Southwest Wake News

Ting purchases naming rights for Holly Springs athletic complex

North Main Athletic Complex in Holly Springs opened in 2015 and is home to the Holly Springs Salamanders baseball team. The town approved an agreement that will giving naming rights to Ting, a company that provides high-speed internet service to Holly Springs. The naming rights doesn’t include the soccer fields and tennis courts.
North Main Athletic Complex in Holly Springs opened in 2015 and is home to the Holly Springs Salamanders baseball team. The town approved an agreement that will giving naming rights to Ting, a company that provides high-speed internet service to Holly Springs. The naming rights doesn’t include the soccer fields and tennis courts. NEWS & OBSERVER FILE PHOTO

The North Main Athletic Complex could soon be known as Ting Park, or another name containing Ting, the company that provides high-speed internet service to Holly Springs.

Holly Springs unanimously approved an agreement Feb. 7 that would allow the company to rename the town’s $19 million athletic complex, which opened in 2015 and has been home to the Holly Springs Salamanders for two seasons.

The agreement gives the company naming rights for the facility’s 1,800-seat, multi-purpose stadium and the complex at large. It doesn’t include naming the turf soccer fields and tennis courts. Naming rights for those facilities are still available, town officials said.

The town will receive about $330,000 over three years.

Ting Internet leases a town-owned fiber network and joined AT&T in providing gigabit fiber-optic internet to the town’s residents last month.

As part of the agreement, the town will refer to the complex by Ting’s chosen name in all official town communications, and Ting will be able to use the facility for two company-sponsored events each year.

The three-year contract won’t begin until the complex’s primary sign is erected. Town spokesman Mark Andrews said he expects that process could take several months.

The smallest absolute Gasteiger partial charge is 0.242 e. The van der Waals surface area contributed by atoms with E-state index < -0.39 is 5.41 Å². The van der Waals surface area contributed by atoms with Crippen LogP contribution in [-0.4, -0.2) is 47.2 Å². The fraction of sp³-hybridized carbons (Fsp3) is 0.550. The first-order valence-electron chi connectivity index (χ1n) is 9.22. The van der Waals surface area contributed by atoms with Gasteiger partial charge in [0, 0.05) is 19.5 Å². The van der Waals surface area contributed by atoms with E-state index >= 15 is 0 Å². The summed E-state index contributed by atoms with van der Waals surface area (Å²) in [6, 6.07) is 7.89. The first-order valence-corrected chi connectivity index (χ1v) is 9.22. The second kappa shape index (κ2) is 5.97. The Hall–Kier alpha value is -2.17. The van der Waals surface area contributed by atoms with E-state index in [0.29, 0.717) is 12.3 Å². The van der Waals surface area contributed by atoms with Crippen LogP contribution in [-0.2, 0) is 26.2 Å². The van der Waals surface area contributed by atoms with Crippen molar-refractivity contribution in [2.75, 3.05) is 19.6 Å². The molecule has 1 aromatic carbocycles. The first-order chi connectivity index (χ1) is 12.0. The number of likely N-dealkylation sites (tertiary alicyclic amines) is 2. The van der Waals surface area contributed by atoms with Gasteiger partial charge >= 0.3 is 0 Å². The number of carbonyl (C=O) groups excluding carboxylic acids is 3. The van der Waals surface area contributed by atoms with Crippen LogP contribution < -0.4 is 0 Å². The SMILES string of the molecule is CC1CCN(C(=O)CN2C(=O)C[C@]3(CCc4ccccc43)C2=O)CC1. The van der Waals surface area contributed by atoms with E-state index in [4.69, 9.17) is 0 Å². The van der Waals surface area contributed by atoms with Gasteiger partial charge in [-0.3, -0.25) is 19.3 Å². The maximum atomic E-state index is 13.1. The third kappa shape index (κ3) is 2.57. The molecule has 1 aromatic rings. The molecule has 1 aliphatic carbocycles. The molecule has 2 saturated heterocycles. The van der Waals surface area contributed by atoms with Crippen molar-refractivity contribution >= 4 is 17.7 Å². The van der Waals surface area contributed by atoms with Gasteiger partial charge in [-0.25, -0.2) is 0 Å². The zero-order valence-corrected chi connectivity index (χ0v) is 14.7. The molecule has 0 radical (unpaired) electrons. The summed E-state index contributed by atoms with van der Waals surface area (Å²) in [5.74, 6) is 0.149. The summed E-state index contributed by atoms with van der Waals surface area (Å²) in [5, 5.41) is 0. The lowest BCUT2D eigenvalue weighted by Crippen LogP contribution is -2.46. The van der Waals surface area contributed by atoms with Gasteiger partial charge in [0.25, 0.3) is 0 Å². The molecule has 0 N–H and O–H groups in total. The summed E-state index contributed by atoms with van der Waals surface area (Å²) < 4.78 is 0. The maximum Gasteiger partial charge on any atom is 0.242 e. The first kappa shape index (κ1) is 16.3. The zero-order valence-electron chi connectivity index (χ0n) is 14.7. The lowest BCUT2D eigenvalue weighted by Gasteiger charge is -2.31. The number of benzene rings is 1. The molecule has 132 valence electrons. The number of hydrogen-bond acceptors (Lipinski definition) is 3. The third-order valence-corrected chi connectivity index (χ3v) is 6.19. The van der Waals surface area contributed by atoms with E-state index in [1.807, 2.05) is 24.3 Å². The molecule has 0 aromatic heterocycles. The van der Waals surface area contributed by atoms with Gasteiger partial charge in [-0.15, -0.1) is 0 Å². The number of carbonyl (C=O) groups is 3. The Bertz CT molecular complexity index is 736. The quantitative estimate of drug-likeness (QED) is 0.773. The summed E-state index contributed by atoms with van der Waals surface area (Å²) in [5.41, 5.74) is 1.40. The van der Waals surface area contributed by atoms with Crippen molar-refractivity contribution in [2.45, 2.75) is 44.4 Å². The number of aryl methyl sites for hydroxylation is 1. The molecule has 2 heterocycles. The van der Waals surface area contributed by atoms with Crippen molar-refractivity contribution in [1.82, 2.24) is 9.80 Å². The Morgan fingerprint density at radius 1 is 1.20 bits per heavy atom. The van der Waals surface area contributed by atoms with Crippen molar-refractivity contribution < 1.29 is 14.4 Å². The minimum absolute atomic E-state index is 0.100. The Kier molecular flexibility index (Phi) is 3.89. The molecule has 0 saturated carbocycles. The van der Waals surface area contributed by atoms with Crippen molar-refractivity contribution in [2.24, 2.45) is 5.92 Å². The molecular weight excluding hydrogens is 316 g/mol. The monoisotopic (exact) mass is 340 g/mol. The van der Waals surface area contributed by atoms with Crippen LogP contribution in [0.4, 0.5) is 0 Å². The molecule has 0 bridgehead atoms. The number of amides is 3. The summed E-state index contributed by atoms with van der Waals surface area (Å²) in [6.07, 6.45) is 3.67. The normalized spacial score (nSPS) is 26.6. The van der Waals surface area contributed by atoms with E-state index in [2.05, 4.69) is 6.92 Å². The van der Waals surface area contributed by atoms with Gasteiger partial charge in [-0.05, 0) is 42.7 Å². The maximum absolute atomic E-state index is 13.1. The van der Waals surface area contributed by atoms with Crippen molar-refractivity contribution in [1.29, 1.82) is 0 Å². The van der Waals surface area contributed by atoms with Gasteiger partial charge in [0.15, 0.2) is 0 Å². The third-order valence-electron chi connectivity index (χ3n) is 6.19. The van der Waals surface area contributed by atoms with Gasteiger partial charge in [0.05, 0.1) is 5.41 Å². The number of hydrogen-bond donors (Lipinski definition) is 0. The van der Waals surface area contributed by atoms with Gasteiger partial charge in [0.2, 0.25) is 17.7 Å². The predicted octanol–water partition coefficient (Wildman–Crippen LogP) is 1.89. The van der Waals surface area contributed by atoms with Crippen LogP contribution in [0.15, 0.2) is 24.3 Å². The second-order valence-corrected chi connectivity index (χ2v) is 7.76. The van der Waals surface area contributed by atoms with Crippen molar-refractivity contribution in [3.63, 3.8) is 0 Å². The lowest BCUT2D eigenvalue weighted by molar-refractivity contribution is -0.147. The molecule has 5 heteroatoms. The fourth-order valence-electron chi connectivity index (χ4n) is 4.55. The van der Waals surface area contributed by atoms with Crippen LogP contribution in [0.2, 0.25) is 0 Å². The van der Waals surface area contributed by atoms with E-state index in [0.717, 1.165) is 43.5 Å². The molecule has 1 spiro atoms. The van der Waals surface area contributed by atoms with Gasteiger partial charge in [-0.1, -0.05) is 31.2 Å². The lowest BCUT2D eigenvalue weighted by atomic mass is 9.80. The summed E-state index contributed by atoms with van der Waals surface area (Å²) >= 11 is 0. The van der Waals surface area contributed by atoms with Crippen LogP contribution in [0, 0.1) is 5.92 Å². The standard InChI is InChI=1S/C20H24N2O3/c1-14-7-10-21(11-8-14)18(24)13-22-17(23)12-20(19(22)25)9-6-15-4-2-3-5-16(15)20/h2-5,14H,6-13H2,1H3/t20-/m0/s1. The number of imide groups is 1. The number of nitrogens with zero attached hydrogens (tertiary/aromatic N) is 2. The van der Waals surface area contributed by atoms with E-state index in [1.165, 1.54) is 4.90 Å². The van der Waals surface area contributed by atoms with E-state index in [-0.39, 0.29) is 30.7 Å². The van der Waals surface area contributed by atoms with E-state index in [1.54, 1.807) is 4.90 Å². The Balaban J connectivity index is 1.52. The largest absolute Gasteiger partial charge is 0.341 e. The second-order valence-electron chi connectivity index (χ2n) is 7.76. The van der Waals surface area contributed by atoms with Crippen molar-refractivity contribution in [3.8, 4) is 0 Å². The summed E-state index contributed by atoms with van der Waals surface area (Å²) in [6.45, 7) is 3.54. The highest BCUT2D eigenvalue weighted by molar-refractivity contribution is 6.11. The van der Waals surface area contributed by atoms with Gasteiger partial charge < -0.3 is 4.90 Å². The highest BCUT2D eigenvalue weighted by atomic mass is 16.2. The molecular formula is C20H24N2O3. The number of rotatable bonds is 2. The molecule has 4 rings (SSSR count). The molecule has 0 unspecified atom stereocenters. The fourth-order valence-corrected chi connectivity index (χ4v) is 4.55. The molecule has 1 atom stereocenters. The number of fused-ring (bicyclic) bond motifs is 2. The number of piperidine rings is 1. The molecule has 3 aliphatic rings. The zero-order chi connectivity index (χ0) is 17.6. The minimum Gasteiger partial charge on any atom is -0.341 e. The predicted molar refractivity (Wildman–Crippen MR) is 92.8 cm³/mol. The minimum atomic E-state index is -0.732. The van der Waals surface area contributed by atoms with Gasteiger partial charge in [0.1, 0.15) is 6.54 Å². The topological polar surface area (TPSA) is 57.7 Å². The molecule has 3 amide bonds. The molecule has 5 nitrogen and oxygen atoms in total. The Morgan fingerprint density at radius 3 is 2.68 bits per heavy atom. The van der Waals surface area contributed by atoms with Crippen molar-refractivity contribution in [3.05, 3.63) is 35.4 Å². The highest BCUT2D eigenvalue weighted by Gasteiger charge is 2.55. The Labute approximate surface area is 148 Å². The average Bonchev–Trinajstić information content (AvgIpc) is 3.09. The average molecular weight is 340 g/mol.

A name like “Ting Park” is expected to be chosen, although the contract gives the company some discretion over the name while giving the town veto power if a proposed name is too unusual.

Daniel Weeks, Holly Springs’ assistant town manager, said the town had considered pursuing the sale of the complex’s naming rights for the past few years. The town approached Ting about six months ago about such an agreement, he said.

The North Main Athletic Complex is home to the Holly Springs Salamanders, a collegiate summer league baseball team, and Wake Tech’s baseball team. It also leases soccer fields to Wake Football Club and hosts other athletic events throughout the year.

The complex will host two major tournaments in the coming years. The National Club Baseball Association will hold the Division I World Series in Holly Springs this year and in 2018. The event is expected to bring in $2 million over two years, chamber officials have said.

This July, the Coastal Plain League’s 19th annual All-Star game will be held at the complex, a two-day event expected to bring up to $3 million to the area.

Mayor Dick Sears said he has appreciated how unobtrusive Ting’s fiber installation practices have been relative to those of other fiber service providers, which have generated complaints throughout the area while laying fiber cables along residential streets.

Sears said the town wouldn’t want to burden one of its most popular facilities by associating it with an unpopular company, Sears said, but he’s confident Ting’s name will continue to develop a positive connotation among residents as it builds its network in Holly Springs during the next three years.

“We’ve already been out to watch how they do it compared to their competition,” Sears said. “Their tear-up is minimal. When a rival company came into our neighborhood, they tore up some of the yards pretty good. They fixed it pretty well, but not great.”

Andrews said he thinks Ting saw an opportunity to create a close association with its service and the town. Ting offers fiber service in just three towns around the country, which makes its relationship with Holly Springs especially meaningful, he said.

The agreement is similar to naming-rights deals forged between the Town of Cary’s soccer complex and SAS in 2004 and later with WakeMed in 2008.

“Ting had some interest in getting there first,” Andrews said. “Because some people still call it SAS Soccer Park. People remember who had the name first. Like with the RBC Arena, in Raleigh – I can’t even remember what it’s called now.”

Gargan: 919-829-4807; @hgargan

Related stories from Raleigh News & Observer

  Comments